The City of Bell is still recovering from the corruption that pushed the small city into national headlines and to the brink of insolvency. A new review of audits from 2010 compares the problems that plagued the City as the scandal broke, and steps taken since then to reform the City’s governance and finances.

State Controller John Chiang released a follow-up review  of a series of 2010 audits focused on the City of Bell’s internal controls, management of state and federal funds,  its dissolved redevelopment agency and use of gas tax proceeds. Today’s review identified nearly three-dozen material weaknesses in the City’s financial operations, and noted serious concern with the City’s immediate fiscal condition and cash balances.

“The City of Bell has made some progress since it ejected a corrupt city management two years ago,” said Chiang. “But many of the same fiscal management and internal control lapses that allowed Bell to fail its citizens in the past remain unaddressed today. This review does more than point out problems. It serves as a blueprint to preventing the return of unlawful taxation, abusive spending and backroom deal-making. Some problems are urgent, others are structural, but none can be ignored.”

The 2010 audits by the State Controller found widespread problems, including blatant conflicts of interest and self-serving transactions.  It also found unlawful property taxes, which were subsequently returned to homeowners. Local authorities have already prosecuted several of the leaders responsible for the City during that time.

The City responded yesterday to the review.

“We appreciate the work and recommendations provided by the State Controller’s Office”, stated Bell City Mayor Violeta Alvarez in response to the review. “The SCO’s work is a snap shot –an important perspective which we will include in our analysis and legislative decisions. These findings, coupled with the numerous audits conducted by other reputable public agencies, as well as the City’s own auditors, have functioned as a blue print – a guide in our journey toward reform. We believe the City of Bell has a pathway out of its current financial condition; it involves continued hard work at all levels of our local government, and a commitment to transparency and good government”.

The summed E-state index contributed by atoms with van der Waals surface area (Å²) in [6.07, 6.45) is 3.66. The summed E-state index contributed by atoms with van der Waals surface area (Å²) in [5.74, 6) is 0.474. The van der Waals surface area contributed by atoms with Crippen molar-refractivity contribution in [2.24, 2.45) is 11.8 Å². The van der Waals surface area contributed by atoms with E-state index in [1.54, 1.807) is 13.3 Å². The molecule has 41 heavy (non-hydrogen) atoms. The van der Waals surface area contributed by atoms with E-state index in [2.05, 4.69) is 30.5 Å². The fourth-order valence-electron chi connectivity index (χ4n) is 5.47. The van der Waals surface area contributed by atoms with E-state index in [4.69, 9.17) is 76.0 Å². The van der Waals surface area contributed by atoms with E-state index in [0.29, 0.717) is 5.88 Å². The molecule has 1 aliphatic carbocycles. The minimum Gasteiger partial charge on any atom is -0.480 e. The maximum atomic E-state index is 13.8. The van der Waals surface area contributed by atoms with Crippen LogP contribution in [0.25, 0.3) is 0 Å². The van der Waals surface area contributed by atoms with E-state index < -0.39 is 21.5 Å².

Within the near three-year span since the first audit was published, the City of Bell has made great strides in its rebuild campaign which has been shaped, in part, by the recommendations of the SCO. During this time, other public agencies have also conducted numerous audits on the City’s condition at a County, State, and Federal level. In its continued pursuit of reform and transparency, the City has also acted on and incorporated many of these recommendations.

The recommendations provided by these trusted and distinct agencies, have helped shape the new City of Bell. Today, the City of Bell administration is under the leadership of a new City Council and new leadership. Its new and permanent city manager and department directors are committed implementing the Council’s legislative reforms and policies.

As outlined in the SCO report, there is still much work to be done in the City of Bell. While the organization survived the Rizzo Scandal of 2010, its impact has left a lasting impression. Similar to a natural disaster, rebuilding is a direct function of the strategic marshalling of resources targeted for its recovery.